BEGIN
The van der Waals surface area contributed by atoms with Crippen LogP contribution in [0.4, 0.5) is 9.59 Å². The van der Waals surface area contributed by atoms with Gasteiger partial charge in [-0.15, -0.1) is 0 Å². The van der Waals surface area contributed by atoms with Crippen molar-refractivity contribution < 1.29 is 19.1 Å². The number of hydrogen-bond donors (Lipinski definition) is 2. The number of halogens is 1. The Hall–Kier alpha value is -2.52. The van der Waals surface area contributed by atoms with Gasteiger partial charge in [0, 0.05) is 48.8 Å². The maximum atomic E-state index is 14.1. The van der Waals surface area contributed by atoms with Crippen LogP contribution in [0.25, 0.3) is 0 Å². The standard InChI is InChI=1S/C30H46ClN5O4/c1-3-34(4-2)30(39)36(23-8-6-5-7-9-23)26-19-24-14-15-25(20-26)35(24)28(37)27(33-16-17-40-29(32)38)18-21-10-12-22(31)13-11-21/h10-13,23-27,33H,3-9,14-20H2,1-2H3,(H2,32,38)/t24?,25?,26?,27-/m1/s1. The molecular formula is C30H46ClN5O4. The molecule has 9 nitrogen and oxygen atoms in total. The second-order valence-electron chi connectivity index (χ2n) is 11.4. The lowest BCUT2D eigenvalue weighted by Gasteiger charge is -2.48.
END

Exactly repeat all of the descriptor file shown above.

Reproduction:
The van der Waals surface area contributed by atoms with Crippen LogP contribution in [0.4, 0.5) is 9.59 Å². The van der Waals surface area contributed by atoms with Gasteiger partial charge in [-0.15, -0.1) is 0 Å². The van der Waals surface area contributed by atoms with Crippen molar-refractivity contribution < 1.29 is 19.1 Å². The number of hydrogen-bond donors (Lipinski definition) is 2. The number of halogens is 1. The Hall–Kier alpha value is -2.52. The van der Waals surface area contributed by atoms with Gasteiger partial charge in [0, 0.05) is 48.8 Å². The maximum atomic E-state index is 14.1. The van der Waals surface area contributed by atoms with Crippen LogP contribution in [0.25, 0.3) is 0 Å². The standard InChI is InChI=1S/C30H46ClN5O4/c1-3-34(4-2)30(39)36(23-8-6-5-7-9-23)26-19-24-14-15-25(20-26)35(24)28(37)27(33-16-17-40-29(32)38)18-21-10-12-22(31)13-11-21/h10-13,23-27,33H,3-9,14-20H2,1-2H3,(H2,32,38)/t24?,25?,26?,27-/m1/s1. The molecular formula is C30H46ClN5O4. The molecule has 9 nitrogen and oxygen atoms in total. The second-order valence-electron chi connectivity index (χ2n) is 11.4. The lowest BCUT2D eigenvalue weighted by Gasteiger charge is -2.48.